What is it? A site claiming to offer up a tool designed to grab WhatsApp user messages.
What does it do? Installs PUPs (Potentially Unwanted Programs) instead. Your messages are safe from would-be thieves.
Do we detect it? Yes, we detect the updater as PUP.Optional.OutBrowse
As we saw yesterday, WhatsApp is currently a hot target for scammers wanting to infect PCs – but it isn’t just email spam you have to be wary of.
Here’s a site offering up what it claims is a program designed to “grab all the messages of your friends now!” located at
With the aid of this program, they claim you’ll be able to gain access to an archive of all messages – whether deleted or not – and find out if “your spouse is cheating on you”.
The download is hosted on Dropbox, instead of the usual “Click a button and fill in a survey” so often seen in this kind of setup, and consists of an 872.32kb .rar archive containing two files.
What they want you to do is run the WhatsApp file, which is the supposed “exploit” program. Here’s what the end-user will see on their desktop:
Hitting the “Grab Messages” button will pop the following message:
WhatApp patched this version. Click OK to start update
As you’ve probably guessed, hitting OK runs the update.exe file. If not connected to the Internet, the file will crash at that point. Otherwise, we’ll see installer prompts for Mobogenie and a browser extension called DefaultTab.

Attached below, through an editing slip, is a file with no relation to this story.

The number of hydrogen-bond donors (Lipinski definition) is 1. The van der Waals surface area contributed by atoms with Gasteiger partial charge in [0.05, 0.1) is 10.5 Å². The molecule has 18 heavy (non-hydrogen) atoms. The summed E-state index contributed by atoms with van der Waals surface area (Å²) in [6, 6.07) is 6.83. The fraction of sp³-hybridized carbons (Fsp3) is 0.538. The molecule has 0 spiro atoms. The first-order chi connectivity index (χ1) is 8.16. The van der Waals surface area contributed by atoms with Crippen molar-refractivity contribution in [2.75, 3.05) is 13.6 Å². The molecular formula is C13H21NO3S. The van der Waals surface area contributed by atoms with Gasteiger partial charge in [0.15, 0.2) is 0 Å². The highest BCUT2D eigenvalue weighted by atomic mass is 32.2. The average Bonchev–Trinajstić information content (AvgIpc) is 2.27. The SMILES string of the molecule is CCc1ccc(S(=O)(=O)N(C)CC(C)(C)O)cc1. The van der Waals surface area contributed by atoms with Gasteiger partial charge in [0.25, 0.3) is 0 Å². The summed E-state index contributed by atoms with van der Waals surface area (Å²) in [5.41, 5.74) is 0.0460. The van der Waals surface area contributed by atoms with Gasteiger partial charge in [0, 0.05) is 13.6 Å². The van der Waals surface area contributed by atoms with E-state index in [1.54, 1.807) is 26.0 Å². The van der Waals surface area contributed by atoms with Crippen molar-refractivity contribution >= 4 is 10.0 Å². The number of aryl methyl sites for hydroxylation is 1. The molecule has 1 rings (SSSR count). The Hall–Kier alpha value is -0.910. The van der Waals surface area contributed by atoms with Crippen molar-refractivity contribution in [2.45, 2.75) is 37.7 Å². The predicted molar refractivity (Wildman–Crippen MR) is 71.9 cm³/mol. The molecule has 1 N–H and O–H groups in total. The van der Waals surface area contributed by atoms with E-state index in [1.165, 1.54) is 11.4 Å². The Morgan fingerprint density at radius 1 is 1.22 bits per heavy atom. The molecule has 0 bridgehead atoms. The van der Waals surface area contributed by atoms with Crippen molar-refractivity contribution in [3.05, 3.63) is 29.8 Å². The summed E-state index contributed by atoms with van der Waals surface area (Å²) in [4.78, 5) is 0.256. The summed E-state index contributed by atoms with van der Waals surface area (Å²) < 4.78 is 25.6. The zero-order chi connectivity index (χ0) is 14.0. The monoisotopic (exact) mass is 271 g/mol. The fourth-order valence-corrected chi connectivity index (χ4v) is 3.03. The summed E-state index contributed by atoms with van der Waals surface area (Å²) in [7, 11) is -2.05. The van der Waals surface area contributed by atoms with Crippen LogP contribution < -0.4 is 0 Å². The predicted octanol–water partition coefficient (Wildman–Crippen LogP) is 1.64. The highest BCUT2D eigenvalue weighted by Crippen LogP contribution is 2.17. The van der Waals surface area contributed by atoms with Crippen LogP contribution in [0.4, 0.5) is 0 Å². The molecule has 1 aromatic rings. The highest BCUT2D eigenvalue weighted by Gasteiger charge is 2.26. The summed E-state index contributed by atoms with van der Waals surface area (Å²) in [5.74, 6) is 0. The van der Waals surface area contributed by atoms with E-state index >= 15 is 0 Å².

After the supposed update has taken place, the would-be message swiper is still left with an “exploit program” claiming it needs to be updated when hitting the Grab Messages button. At this point, if they’re still desperate to see someone’s messages they should probably just ask them instead.
The VirusTotal score for the updater is 17 / 50, and users of Malwarebytes Anti-Malware will find we detect it as PUP.Optional.OutBrowse.
WhatsApp is big news, and fans of said app are big targets for people wanting to make a bit of fast cash at their expense.
Resist the temptation to download programs promising hacks, cheats or the ability to obtain data you shouldn’t have access to – more often than not, there’s a sting in the tail and it may require more than a band-aid and a splash of cream to set right.